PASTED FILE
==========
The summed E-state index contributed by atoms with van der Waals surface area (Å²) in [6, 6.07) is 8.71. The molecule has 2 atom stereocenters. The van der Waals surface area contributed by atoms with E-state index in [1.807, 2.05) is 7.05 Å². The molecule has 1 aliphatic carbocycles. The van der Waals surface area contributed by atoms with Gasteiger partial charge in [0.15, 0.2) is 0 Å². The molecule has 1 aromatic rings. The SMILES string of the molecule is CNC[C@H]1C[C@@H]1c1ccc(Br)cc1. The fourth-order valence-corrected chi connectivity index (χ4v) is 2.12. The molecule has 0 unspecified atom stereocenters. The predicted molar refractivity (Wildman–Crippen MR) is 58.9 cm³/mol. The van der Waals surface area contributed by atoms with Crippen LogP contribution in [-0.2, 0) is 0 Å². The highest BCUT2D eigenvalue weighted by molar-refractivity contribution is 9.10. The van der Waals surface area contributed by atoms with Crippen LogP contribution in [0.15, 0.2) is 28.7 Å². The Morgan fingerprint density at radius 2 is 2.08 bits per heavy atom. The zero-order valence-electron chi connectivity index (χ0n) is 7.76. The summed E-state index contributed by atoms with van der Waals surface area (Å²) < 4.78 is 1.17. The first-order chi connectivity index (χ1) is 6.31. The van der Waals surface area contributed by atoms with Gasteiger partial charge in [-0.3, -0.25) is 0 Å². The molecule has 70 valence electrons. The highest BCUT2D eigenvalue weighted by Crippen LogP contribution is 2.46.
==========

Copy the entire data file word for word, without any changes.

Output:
The summed E-state index contributed by atoms with van der Waals surface area (Å²) in [6, 6.07) is 8.71. The molecule has 2 atom stereocenters. The van der Waals surface area contributed by atoms with E-state index in [1.807, 2.05) is 7.05 Å². The molecule has 1 aliphatic carbocycles. The van der Waals surface area contributed by atoms with Gasteiger partial charge in [0.15, 0.2) is 0 Å². The molecule has 1 aromatic rings. The SMILES string of the molecule is CNC[C@H]1C[C@@H]1c1ccc(Br)cc1. The fourth-order valence-corrected chi connectivity index (χ4v) is 2.12. The molecule has 0 unspecified atom stereocenters. The predicted molar refractivity (Wildman–Crippen MR) is 58.9 cm³/mol. The van der Waals surface area contributed by atoms with Crippen LogP contribution in [-0.2, 0) is 0 Å². The highest BCUT2D eigenvalue weighted by molar-refractivity contribution is 9.10. The van der Waals surface area contributed by atoms with Crippen LogP contribution in [0.15, 0.2) is 28.7 Å². The Morgan fingerprint density at radius 2 is 2.08 bits per heavy atom. The zero-order valence-electron chi connectivity index (χ0n) is 7.76. The summed E-state index contributed by atoms with van der Waals surface area (Å²) < 4.78 is 1.17. The first-order chi connectivity index (χ1) is 6.31. The van der Waals surface area contributed by atoms with Gasteiger partial charge in [-0.3, -0.25) is 0 Å². The molecule has 70 valence electrons. The highest BCUT2D eigenvalue weighted by Crippen LogP contribution is 2.46.